NBA Commissioner Adam Silver defended LeBron James and NBA players against criticisms they've faced in wake of the fallout from Daryl Morey's tweet in support of Hong Kong, calling it an "incredibly unfair situation."
"I think that these players, I mean, take LeBron who has an incredible track record of doing things that have changed people's lives in the United States to be asked to comment on a difficult foreign issue is, I think, again there's free expression and he should say how he feels," Silver said Monday on ESPN's Get Up! "But, freedom of speech also means the freedom not to speak. And I've often said to players about issues here at home: If it's something you don't know about and you don't feel comfortable responding, that's okay as well. So, it's been no-win for a lot of those players, so I'm very sympathetic."
James faced a maelstrom of criticism after he made comments that seemed critical of Morey, who came under fire in China after posting a tweet that supported pro-democracy protestors in Hong Kong. At first blush, the Lakers star appeared to be angered by Morey's pro-democracy comments but later clarified that he was frustrated by the timing of the tweet putting him and other players in potential danger.
"I believe he was misinformed or not really educated on the situation," James at first told reporters. "If he was, so be it. I have no idea, but that’s my belief. When you say things or do things, you’re doing it and know the things that can be affected by it and the families and individuals that can be affected by it. Sometimes it can be changed as well. Sometimes social media is not a proper way to go about things as well. That’s just my belief."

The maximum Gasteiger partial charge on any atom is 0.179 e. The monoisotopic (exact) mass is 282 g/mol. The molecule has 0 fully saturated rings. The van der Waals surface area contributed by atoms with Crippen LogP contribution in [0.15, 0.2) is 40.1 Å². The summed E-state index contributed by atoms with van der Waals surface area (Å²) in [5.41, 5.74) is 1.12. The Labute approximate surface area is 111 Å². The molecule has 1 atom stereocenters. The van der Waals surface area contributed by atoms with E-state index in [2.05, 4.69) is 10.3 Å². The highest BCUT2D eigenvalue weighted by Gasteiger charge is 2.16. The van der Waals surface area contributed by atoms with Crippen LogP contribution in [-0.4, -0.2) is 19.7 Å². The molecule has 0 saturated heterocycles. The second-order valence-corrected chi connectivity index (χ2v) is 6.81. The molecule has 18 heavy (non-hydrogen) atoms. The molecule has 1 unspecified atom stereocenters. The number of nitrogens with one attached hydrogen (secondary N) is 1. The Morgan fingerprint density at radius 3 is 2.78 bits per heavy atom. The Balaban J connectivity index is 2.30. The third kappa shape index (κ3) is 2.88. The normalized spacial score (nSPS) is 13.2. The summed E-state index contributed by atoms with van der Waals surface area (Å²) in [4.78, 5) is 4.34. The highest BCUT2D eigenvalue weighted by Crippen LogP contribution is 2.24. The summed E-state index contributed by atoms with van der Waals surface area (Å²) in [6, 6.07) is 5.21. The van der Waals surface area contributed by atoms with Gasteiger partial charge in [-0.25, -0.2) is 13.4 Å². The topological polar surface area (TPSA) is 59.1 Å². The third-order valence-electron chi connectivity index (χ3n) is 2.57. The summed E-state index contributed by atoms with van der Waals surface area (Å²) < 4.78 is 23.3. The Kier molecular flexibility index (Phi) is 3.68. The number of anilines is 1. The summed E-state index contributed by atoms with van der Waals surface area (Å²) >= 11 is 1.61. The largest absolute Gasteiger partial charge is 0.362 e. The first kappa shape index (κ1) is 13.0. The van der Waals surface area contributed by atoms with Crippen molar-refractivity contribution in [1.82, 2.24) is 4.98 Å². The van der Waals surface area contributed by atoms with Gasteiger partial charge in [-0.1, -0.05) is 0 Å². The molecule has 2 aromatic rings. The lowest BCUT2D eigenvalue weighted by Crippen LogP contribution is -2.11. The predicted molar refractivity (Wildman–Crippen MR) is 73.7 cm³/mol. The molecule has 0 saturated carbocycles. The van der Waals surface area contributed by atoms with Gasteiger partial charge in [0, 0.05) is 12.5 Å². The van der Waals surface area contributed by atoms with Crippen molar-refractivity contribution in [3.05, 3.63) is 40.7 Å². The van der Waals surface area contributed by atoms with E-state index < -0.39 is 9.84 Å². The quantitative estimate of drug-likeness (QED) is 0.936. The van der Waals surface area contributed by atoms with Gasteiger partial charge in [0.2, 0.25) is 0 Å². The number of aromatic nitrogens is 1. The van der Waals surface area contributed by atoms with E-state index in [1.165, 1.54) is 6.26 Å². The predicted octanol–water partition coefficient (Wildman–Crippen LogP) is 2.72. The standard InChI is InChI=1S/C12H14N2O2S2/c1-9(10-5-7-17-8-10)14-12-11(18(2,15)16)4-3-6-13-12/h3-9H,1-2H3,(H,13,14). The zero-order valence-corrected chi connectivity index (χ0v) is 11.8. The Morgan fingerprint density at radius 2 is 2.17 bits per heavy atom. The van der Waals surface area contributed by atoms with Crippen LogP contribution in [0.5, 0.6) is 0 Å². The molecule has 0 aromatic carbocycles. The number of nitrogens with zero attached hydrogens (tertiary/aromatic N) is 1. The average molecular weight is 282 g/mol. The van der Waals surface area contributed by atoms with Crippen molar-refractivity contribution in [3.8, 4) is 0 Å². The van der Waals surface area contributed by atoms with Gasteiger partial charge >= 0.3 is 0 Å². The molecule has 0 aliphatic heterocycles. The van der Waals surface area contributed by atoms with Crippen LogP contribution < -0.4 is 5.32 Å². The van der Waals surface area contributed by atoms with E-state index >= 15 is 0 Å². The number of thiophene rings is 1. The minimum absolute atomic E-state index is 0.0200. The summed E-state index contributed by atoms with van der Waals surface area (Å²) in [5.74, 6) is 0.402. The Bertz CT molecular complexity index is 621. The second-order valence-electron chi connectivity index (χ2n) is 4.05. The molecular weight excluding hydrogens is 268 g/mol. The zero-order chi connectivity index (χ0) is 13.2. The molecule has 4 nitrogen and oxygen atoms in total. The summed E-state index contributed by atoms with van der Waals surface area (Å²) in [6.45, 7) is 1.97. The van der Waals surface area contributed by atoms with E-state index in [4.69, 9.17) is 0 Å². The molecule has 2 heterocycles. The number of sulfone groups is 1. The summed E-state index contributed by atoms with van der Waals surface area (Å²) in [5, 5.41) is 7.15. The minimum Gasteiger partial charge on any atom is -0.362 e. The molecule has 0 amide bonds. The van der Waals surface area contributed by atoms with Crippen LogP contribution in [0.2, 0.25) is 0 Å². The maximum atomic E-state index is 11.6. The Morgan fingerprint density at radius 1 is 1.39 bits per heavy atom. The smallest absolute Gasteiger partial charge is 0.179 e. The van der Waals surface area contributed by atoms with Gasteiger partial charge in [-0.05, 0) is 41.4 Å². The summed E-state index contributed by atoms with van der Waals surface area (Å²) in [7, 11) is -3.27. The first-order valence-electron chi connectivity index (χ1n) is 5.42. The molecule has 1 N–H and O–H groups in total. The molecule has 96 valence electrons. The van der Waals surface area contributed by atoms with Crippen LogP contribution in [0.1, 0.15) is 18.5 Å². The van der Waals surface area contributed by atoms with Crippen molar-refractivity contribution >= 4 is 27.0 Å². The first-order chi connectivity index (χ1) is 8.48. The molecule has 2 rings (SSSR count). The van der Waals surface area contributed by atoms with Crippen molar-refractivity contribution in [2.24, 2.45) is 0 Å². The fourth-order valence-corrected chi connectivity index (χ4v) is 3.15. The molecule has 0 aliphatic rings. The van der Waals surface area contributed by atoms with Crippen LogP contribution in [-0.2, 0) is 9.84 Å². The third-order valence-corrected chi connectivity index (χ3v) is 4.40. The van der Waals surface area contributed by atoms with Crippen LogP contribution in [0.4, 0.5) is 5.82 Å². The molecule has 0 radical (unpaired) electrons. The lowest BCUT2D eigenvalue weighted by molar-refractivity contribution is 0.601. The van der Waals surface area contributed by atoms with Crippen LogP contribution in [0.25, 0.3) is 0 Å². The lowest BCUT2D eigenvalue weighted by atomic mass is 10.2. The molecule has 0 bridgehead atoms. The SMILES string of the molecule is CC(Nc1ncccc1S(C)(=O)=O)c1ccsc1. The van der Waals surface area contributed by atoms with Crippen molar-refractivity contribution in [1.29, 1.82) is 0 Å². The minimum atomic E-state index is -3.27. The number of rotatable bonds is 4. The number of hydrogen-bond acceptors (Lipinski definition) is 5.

James and Silver were at the center of a tense meeting between the commissioner and players on the Lakers and Nets who were in China for exhibition games this month. Dave McMenamin of ESPN reported James spoke for players who were concerned for their safety and wondered if the league was doing enough to protect them in the midst of an international incident they did not create.
The Rockets and NBA have lost numerous partnership deals since Morey's tweet, including networks refusing to broadcast NBA games. The NBA's handling of the situation has received criticism from both sides of the political aisle.
"China is trying to use its market power to silence free speech and criticism of its conduct. In response, the NBA chose its pocketbook over its principles—and our values. We should all be speaking out in support of those protesting for their rights," Democratic presidential candidate Elizabeth Warren tweeted earlier this month.
Silver has been publicly supportive of Morey's right to speak out on the civil rights issue and has said the Rockets general manager will receive no punishment despite pressure from the Chinese government. State-run television in China called for "retribution" on Silver for his support of Morey, who has not made a public comment since apologizing to those offended Oct. 6.
Silver said on Get Up! that he's hopeful that the NBA and China can move past the incident and remain partners moving forward.